Warm and Fuzzy In Several Ways

For some odd reason I keep going back to the idea of a knitted dress. I found a machine-knitted dress in Monsoon (British clothes shop) which I absolutely loved (apart from the fibre make-up) and then I saw some jaw-dropping Briars and lengthened Dusty tunics. I just sit here in my cold flat and imagine how wonderfully soft, comfortable and warm they would be to wear. Then I remember how traumatised I get when knitting more than one sleeve or a slightly lengthy body. Maybe I would not go nuts knitting a dress or tunic, but the jury is definitely out on that one. Plus, you know, I had the following exchange today: "Can I talk to the lady in charge of this?" - "That's me. " - "No, I want to talk to the slim one." Ouch. Maybe a soft, clingy knitted dress is a very bad idea, full stop.

Anyway. Finished object: my Kaiti shawl knitted in Rowan Kidsilk Haze (shade: Liqueur). I used just a smidgen over two balls (and you could totally get away with just two balls) on 4.5mm and although I really wanted to knit Sharon Miller's Birch, I used the top-down version, Kiri, to maximise the shawl-to-yarn ratio. This is a supersoft and very, very warm shawl.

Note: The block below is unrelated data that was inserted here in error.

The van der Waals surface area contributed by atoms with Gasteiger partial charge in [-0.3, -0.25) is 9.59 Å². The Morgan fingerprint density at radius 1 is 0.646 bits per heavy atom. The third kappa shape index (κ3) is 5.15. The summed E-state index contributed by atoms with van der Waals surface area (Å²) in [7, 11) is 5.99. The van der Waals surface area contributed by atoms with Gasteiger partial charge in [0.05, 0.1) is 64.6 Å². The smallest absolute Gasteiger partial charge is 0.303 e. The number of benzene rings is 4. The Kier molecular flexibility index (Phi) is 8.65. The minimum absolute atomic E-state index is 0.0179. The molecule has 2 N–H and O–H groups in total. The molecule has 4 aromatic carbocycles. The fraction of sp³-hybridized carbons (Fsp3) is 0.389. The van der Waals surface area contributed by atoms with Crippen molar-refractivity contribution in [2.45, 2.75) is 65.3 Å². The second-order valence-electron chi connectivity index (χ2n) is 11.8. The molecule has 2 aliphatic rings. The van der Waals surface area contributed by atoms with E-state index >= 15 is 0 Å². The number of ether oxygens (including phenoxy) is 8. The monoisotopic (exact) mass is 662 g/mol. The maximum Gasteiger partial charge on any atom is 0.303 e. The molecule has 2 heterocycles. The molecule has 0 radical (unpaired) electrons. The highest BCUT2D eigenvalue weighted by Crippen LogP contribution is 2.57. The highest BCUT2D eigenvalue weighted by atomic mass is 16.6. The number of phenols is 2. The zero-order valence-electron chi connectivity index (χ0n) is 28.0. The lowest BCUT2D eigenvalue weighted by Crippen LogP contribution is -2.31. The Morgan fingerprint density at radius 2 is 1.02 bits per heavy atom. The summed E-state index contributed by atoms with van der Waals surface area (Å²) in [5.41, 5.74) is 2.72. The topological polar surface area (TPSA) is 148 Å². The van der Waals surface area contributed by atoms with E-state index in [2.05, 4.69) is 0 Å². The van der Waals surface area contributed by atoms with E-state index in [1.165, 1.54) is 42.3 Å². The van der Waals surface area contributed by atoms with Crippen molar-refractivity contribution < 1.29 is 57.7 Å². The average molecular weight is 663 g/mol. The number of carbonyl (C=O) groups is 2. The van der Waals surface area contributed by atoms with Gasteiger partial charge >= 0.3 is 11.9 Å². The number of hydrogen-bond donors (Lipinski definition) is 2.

(I'm not-so-slowly getting addicted to Kidsilk Haze - I'd love to knit a cosy jumper in KSH and have fallen in love with yet another Kim Hargreaves design: Veer from Rowan 32. The simple lines plus the quirky little details just stole my heart. )

Photo taken at the Kelvingrove Museum which is my favourite Glasgow museum, hands down. No matter how often I visit, I see something new and interesting. They even have a small, but exquisite collection of Early Modern Period art (one of my favourite ages). Afterwards we headed towards the Hunterian Art Gallery where, be still my heart, we saw a special exhibition on Albrecht DΓΌrer in Italy and printmaking (including an incunabulum, phroawr). Seriously, seriously good stuff. I love my neighbourhood.